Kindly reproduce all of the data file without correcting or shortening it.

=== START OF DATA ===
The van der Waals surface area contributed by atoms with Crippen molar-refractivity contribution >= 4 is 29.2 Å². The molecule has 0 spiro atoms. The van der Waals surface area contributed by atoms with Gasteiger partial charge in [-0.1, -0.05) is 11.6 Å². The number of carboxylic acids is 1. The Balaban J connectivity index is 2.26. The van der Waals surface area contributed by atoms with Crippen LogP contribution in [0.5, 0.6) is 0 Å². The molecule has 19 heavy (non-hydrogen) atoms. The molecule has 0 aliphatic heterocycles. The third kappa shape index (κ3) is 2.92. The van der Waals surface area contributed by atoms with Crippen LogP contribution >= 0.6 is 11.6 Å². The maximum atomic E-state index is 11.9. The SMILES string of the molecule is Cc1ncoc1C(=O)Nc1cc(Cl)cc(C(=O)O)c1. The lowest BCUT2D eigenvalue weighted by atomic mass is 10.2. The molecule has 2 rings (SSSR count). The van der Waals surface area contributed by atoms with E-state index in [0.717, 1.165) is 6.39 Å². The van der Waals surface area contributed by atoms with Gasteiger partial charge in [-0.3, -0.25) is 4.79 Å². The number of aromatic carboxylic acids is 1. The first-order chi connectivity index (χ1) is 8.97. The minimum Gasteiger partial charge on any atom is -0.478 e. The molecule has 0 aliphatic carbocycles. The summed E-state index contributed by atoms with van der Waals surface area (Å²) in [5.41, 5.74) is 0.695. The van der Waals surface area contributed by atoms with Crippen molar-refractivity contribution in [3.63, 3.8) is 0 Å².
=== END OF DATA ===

The van der Waals surface area contributed by atoms with Crippen molar-refractivity contribution >= 4 is 29.2 Å². The molecule has 0 spiro atoms. The van der Waals surface area contributed by atoms with Gasteiger partial charge in [-0.1, -0.05) is 11.6 Å². The number of carboxylic acids is 1. The Balaban J connectivity index is 2.26. The van der Waals surface area contributed by atoms with Crippen LogP contribution in [0.5, 0.6) is 0 Å². The molecule has 19 heavy (non-hydrogen) atoms. The molecule has 0 aliphatic heterocycles. The third kappa shape index (κ3) is 2.92. The van der Waals surface area contributed by atoms with Crippen LogP contribution >= 0.6 is 11.6 Å². The maximum atomic E-state index is 11.9. The SMILES string of the molecule is Cc1ncoc1C(=O)Nc1cc(Cl)cc(C(=O)O)c1. The lowest BCUT2D eigenvalue weighted by atomic mass is 10.2. The molecule has 2 rings (SSSR count). The van der Waals surface area contributed by atoms with E-state index in [0.717, 1.165) is 6.39 Å². The van der Waals surface area contributed by atoms with Gasteiger partial charge in [-0.3, -0.25) is 4.79 Å². The number of aromatic carboxylic acids is 1. The first-order chi connectivity index (χ1) is 8.97. The minimum Gasteiger partial charge on any atom is -0.478 e. The molecule has 0 aliphatic carbocycles. The summed E-state index contributed by atoms with van der Waals surface area (Å²) in [5.41, 5.74) is 0.695. The van der Waals surface area contributed by atoms with Crippen molar-refractivity contribution in [3.63, 3.8) is 0 Å².